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The University of Southampton
Primary Care Research Centre

Food allergy at risk of anaphylaxis

About the project

How can you get involved



Anaphylaxis is a severe and potentially life-threatening allergic reaction to a trigger, such as a known food. Symptoms can include difficulty in breathing or speaking, collapse, or rash.

We would like to understand what it is like for young people who live with severe food allergy and risk of anaphylaxis symptoms. We’d also like to hear from their parents and carers too. We’re keen to find out when and where young people and their parents or carers seek help, support or information for severe reactions to food, such as anaphylaxis, and how this affects their daily life. Knowing more about this will help us to provide better support for young people with this condition and their parents or carers. We hope to design a digital resource that can help young people with self-management of their food allergy with the information we obtain.

If you are interested in taking part please review the information on this webpage and
fill out this form to contact the research team.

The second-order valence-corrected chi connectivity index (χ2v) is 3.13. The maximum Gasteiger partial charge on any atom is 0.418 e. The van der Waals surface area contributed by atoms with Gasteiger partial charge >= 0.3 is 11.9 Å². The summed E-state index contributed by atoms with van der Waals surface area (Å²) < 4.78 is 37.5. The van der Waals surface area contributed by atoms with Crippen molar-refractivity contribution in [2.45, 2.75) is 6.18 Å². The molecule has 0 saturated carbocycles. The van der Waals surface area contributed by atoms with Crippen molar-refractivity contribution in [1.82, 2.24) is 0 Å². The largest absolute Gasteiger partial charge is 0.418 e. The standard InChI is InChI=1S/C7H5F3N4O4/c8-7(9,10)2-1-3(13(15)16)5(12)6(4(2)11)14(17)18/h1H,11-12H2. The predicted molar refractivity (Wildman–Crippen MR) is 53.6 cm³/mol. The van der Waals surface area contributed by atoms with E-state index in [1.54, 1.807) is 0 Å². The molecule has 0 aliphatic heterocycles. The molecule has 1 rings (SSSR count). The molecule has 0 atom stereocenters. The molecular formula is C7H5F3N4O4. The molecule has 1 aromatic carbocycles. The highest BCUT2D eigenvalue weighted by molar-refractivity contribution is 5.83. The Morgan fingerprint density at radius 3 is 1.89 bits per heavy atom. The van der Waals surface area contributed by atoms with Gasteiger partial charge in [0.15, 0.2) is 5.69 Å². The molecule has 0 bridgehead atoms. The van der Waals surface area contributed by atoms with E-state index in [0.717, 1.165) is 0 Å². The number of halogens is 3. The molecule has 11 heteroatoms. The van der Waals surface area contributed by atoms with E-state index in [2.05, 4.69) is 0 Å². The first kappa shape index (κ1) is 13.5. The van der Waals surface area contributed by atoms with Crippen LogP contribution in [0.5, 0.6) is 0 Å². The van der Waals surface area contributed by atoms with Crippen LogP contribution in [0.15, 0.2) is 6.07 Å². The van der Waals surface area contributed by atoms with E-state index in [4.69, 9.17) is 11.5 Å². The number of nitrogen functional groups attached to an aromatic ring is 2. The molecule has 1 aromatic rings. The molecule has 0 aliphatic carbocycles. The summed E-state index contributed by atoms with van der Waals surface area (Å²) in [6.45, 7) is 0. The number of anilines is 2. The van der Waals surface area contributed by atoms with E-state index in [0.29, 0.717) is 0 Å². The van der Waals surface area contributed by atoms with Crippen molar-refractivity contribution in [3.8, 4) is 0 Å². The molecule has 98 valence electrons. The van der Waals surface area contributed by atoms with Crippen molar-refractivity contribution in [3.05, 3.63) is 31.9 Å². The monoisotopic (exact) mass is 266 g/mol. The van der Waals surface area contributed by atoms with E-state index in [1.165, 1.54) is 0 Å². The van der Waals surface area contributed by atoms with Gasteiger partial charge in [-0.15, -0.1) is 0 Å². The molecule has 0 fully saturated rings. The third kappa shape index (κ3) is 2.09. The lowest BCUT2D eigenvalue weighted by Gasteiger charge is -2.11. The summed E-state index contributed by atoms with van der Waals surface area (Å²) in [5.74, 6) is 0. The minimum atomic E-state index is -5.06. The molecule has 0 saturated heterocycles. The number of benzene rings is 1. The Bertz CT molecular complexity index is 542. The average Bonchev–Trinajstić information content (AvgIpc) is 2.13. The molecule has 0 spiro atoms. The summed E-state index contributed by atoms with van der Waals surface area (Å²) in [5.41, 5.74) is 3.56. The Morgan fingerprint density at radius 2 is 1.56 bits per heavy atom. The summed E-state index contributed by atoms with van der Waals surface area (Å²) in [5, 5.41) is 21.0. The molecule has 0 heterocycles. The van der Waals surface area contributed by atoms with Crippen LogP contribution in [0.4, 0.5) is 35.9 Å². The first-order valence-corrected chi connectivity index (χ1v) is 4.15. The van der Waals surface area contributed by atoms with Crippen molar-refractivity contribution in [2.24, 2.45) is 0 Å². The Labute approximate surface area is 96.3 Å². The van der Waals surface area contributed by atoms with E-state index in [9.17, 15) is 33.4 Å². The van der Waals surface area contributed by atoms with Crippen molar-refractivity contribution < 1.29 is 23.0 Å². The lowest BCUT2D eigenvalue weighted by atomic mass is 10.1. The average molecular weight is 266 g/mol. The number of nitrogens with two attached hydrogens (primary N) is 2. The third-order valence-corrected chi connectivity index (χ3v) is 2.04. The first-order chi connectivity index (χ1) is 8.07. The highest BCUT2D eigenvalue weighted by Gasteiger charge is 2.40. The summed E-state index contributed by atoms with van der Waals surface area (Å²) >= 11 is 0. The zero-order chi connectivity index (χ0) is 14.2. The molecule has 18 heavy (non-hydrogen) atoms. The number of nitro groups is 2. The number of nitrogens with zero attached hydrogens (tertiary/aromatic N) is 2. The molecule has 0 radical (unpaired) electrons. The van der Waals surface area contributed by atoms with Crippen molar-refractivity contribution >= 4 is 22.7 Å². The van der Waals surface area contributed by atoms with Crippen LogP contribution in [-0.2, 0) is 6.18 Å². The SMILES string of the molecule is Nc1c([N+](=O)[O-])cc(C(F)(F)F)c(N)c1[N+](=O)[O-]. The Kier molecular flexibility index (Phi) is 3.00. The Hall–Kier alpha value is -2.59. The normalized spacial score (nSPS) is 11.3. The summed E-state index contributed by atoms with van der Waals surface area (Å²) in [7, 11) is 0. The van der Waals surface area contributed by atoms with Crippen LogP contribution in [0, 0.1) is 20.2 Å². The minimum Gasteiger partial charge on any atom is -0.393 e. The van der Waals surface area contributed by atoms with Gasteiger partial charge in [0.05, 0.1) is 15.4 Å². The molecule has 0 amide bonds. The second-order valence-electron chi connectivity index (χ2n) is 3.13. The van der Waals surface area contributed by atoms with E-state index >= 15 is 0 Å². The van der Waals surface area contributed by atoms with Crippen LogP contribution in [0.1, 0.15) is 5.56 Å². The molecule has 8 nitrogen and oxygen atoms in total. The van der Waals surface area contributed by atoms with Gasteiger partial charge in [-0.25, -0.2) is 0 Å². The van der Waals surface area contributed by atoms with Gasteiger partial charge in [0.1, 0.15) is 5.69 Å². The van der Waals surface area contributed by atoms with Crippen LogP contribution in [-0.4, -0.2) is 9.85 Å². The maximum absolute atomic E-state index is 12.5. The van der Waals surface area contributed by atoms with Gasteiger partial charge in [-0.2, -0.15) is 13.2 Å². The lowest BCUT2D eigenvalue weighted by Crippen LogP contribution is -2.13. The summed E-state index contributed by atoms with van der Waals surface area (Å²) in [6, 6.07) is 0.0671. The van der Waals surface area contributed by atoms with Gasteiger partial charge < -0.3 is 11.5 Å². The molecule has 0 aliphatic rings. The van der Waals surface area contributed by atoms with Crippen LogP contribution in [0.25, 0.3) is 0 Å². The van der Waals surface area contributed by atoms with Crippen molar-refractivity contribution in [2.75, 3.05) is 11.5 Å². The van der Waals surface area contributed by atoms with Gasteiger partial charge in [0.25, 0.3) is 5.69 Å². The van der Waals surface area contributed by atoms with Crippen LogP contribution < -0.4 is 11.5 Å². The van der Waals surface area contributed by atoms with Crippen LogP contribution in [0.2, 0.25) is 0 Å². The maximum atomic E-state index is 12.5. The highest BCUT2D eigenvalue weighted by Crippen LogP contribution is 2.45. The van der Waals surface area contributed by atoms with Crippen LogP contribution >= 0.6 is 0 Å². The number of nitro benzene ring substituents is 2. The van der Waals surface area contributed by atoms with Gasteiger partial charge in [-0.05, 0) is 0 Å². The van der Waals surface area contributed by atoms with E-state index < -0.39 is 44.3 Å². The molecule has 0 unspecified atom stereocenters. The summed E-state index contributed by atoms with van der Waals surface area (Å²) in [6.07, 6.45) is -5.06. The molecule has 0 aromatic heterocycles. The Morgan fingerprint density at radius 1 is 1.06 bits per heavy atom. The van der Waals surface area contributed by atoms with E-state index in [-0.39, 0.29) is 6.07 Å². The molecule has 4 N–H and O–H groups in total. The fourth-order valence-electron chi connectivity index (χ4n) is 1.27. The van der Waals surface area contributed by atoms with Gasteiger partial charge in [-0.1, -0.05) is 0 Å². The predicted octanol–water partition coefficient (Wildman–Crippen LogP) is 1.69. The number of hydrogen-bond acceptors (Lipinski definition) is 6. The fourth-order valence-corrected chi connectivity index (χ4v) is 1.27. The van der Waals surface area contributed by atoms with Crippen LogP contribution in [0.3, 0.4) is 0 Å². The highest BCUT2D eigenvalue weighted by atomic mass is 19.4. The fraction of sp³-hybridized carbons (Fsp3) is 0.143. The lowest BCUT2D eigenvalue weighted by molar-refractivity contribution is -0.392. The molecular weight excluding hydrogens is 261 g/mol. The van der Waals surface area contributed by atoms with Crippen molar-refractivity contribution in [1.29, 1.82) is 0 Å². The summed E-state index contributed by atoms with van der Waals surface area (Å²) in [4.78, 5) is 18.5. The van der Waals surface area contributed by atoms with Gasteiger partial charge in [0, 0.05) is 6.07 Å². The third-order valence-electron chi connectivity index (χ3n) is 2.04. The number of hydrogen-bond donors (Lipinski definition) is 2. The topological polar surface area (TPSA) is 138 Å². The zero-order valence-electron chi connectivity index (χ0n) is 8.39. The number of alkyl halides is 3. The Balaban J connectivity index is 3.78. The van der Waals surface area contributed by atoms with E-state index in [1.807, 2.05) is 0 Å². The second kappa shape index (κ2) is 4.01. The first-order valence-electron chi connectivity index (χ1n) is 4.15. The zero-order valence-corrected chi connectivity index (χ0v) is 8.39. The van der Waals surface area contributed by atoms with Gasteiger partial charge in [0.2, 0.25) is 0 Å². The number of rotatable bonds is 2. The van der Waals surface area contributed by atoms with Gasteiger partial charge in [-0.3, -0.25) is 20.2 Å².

We would like to talk to young people aged 13 to 25 about their experience of food allergy or anaphylaxis, and/or their parents.

We are interested in talking young people and parents from different backgrounds with different levels of severe food allergy and anaphylaxis.

For full information about the study please click on the link most relevant to you:

If you decide you want to take part, you will need to sign a consent form to show you have agreed to take part. For young people aged under 16 then the parent or carer will also need to sign a consent form.

You can contact the research team by completing this form if you are interested in taking part or if you would like to ask questions.

This study is funded by the Natasha Allergy Research Foundation and is being run (and sponsored) by the University of Southampton. This study is also funded by the NIHR School for Primary Care Research .

This is a PhD project, and the researcher has worked in the allergy community and with allergy support groups and has an interest in improving allergy care for young people.

This study is part of Elizabeth Angier’s PhD, supervised by Ingrid Muller, Leanne Morrison, Paul Turner and Miriam Santer.

For more information email Liz Angier at eaa1u17@soton.a

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